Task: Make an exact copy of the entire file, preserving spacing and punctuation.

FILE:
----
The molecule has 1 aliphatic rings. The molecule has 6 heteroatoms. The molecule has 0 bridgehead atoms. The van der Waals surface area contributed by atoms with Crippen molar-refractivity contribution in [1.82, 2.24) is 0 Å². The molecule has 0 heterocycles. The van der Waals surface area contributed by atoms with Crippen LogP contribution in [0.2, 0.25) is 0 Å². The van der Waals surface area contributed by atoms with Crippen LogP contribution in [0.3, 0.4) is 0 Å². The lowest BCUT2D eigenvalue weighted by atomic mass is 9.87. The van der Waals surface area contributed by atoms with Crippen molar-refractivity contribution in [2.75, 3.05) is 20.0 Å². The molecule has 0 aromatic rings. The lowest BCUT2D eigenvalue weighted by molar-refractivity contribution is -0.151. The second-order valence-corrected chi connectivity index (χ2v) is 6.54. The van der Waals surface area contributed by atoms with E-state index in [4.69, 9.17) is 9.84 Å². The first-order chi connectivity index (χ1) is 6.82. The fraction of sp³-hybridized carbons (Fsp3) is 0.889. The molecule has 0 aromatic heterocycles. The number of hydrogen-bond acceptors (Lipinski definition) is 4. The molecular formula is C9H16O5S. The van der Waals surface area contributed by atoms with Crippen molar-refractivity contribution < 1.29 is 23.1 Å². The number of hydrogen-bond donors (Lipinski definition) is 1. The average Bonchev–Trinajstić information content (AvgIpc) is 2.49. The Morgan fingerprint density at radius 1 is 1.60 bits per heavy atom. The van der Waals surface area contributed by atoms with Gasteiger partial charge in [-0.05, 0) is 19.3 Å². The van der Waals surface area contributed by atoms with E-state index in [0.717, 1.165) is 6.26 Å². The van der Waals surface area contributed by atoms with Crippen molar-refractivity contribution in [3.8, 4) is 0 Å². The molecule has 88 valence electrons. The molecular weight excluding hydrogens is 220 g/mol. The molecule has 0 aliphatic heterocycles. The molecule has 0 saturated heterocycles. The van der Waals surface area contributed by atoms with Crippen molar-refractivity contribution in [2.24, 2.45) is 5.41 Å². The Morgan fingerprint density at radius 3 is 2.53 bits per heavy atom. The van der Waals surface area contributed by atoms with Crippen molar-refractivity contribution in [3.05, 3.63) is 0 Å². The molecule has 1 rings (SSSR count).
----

The molecule has 1 aliphatic rings. The molecule has 6 heteroatoms. The molecule has 0 bridgehead atoms. The van der Waals surface area contributed by atoms with Crippen molar-refractivity contribution in [1.82, 2.24) is 0 Å². The molecule has 0 heterocycles. The van der Waals surface area contributed by atoms with Crippen LogP contribution in [0.2, 0.25) is 0 Å². The van der Waals surface area contributed by atoms with Crippen LogP contribution in [0.3, 0.4) is 0 Å². The lowest BCUT2D eigenvalue weighted by atomic mass is 9.87. The van der Waals surface area contributed by atoms with Crippen molar-refractivity contribution in [2.75, 3.05) is 20.0 Å². The molecule has 0 aromatic rings. The lowest BCUT2D eigenvalue weighted by molar-refractivity contribution is -0.151. The second-order valence-corrected chi connectivity index (χ2v) is 6.54. The van der Waals surface area contributed by atoms with E-state index in [4.69, 9.17) is 9.84 Å². The first-order chi connectivity index (χ1) is 6.82. The fraction of sp³-hybridized carbons (Fsp3) is 0.889. The molecule has 0 aromatic heterocycles. The number of hydrogen-bond acceptors (Lipinski definition) is 4. The molecular formula is C9H16O5S. The van der Waals surface area contributed by atoms with Crippen molar-refractivity contribution < 1.29 is 23.1 Å². The number of hydrogen-bond donors (Lipinski definition) is 1. The average Bonchev–Trinajstić information content (AvgIpc) is 2.49. The Morgan fingerprint density at radius 1 is 1.60 bits per heavy atom. The van der Waals surface area contributed by atoms with Gasteiger partial charge in [-0.05, 0) is 19.3 Å². The van der Waals surface area contributed by atoms with E-state index in [0.717, 1.165) is 6.26 Å². The van der Waals surface area contributed by atoms with Crippen molar-refractivity contribution in [3.8, 4) is 0 Å². The molecule has 88 valence electrons. The molecular weight excluding hydrogens is 220 g/mol. The molecule has 0 aliphatic heterocycles. The molecule has 0 saturated heterocycles. The van der Waals surface area contributed by atoms with Crippen molar-refractivity contribution in [2.24, 2.45) is 5.41 Å². The Morgan fingerprint density at radius 3 is 2.53 bits per heavy atom. The van der Waals surface area contributed by atoms with Crippen molar-refractivity contribution in [3.05, 3.63) is 0 Å². The molecule has 1 rings (SSSR count).